By Steven Moe
Ōtautahi Christchurch has a unique start-up character driven by the rhythm of a beating heart made up of people who have gone through devastating earthquakes and shootings. Those experiences have created a unique culture that translates into a supportive start-up community which is far more than the sum of its parts. Our second largest city’s ranking in Startup Blink's most recent Global Startup Ecosystem Index jumping up 168 places to be in the top 250 in the world, with 126 start-ups per 1,000 businesses.
What’s causing this growth of startups in Christchurch? One critical factor is that there have been more players taking part who understand that everyone involved is pulling in the same direction, in slightly different ways. This has led to a more cohesive and connected ecosystem than in other comparable cities like Auckland and Wellington. So, who are the key players and what is their niche within this expanding ecosystem?
Let’s begin with the start-ups themselves. In a city where many start-ups have grown to become world leading tech companies (Tait, Seequent, Jade), there is a new generation raising capital to step up and create new businesses.
How do they feel about the ecosystem? Partly is an innovative tech company connecting people with auto parts across the world. It has successfully raised significant funding of NZ$40m and grown from just 5 to 50 staff in under three years, now with four offices globally.
Chief Operating Officer at Partly Nathan Taylor comments on why the company is based here:
“The reason Christchurch is a great place to found your company and grow it is it is a very inclusive and fast-growing ecosystem with a diverse portfolio of start-ups, investors and supporters. There is good support from local government and organisations and this is a place where people actually want to live and build their lives — which is great for existing talent and also helps when we are attracting new talent.”
Chief Operating Officer at Partly - Nathan Taylor
The reason Christchurch is a great place to found your company and grow it is it is a very inclusive and fast-growing ecosystem with a diverse portfolio of start-ups, investors and supporters. There is good support from local government and organisations and this is a place where people actually want to live and build their lives — which is great for existing talent and also helps when we are attracting new talent.”
Universities And Schools
Canterbury University is an active participant in the ecosystem, recently announcing an increase in its roll to more than 21,000 (compared to North Island Universities which have seen declines). In the start-up space, it is involved through UCE (University Centre of Entrepreneurship) running programs through the year including its highly regarded intensive summer program for around 20 student led start-ups each year.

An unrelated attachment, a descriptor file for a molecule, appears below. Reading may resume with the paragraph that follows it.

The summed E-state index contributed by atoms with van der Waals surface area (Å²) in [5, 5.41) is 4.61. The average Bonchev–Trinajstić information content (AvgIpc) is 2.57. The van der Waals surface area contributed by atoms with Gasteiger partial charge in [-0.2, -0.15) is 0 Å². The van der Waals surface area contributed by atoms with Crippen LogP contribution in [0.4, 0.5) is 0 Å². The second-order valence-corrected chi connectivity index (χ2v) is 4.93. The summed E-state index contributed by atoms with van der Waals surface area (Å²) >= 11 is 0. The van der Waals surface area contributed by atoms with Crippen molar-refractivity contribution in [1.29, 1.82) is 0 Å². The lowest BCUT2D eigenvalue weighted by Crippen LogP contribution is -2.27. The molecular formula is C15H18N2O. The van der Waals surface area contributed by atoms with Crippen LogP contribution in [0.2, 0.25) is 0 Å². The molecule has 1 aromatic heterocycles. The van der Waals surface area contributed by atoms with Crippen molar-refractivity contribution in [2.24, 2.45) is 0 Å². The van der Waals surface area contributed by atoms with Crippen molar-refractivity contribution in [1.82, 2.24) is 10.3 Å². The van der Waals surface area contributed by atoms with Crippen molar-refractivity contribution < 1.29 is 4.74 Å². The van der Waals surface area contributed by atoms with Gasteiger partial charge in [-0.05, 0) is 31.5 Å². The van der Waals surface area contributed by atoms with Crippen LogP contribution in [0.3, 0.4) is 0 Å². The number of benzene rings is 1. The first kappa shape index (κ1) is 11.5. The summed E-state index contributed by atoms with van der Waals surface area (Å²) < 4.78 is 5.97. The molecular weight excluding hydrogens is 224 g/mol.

Also active at Canterbury University is Entre, a student-led organisation that has run for 18 years and supported more than 1000 student ventures, providing $600k in start-up support. Their CEO Pete Howard is an activator and notes:
"Entre has been a starting point for some of Ōtautahi’s most impactful startups including Ethique, Komodo Wellbeing, VXT, and Kiwifibre. We foster the entrepreneurial mindset in the students of Ōtautahi, while supporting the development of impactful ventures. From the fast-moving, ideation of the Napkin Challenge to the out-of-the-box thinking of the Build-A-Burger competition and the flagship “Enterprise Challenge” that gives members the opportunity to make their idea a reality, we’re developing the thinkers, entrepreneurs, and leaders of the future.”
Also at the University of Canterbury sits the Founder Incubator, ThincLab which is part of the UC Business School and “provides capability building for founders and their teams, connection to industry experts and agencies and international pathways to growth and investment”.
With more of an agricultural focus, b.linc at Lincoln University exists to focus on what’s next for our agriculture, food and fibre sector. It aims to connect farmers, entrepreneurs and scientists to “encourage collaboration, share knowledge and experiences enabling innovative solutions for a better world for our future”.
Ara Institute of Canterbury (Te Pūkenga) is also involved through Te Ōhaka which is a physical place established in May 2019 for early-stage high-growth startups made possible by a partnership between them, the Ministry of Awesome and ChristchurchNZ.
For those still in high school, YES (Young Enterprise Scheme) run programs that encourage students to set up their own businesses and learn skills around marketing, business development and product fit. It now has more than 700 students involved across 24 schools, up from 200 students in 10 schools in 2015.
“Nowhere else in the country can you find a startup hub with founders, investors, government, academics, students, and ecosystem organisers working together to grow Kiwi startup innovation. This is the reality of our HQ Te Ōhaka with Ara Institute (Te Pūkenga) and ChristchurchNZ. So far, the results have been excellent. We've supported 125 start-ups who raised nearly $80 million in capital and have created 265 jobs and counting.”
ChristchurchNZ is Ōtautahi Christchurch’s sustainable economic development agency, which helps fund and facilitate the ecosystem. CEO Ali Adams notes:
“Our city’s innovation ecosystem is where our best ideas are nurtured from the spark of inspiration on the path to commercialisation. This is where the challenges of tomorrow are being worked on today, and this is where the high-wage, high-growth jobs of the future will emerge from. That is why ChristchurchNZ partners with key providers and supports entrepreneurs to make sure Ōtautahi’s innovation ecosystem continues to thrive.”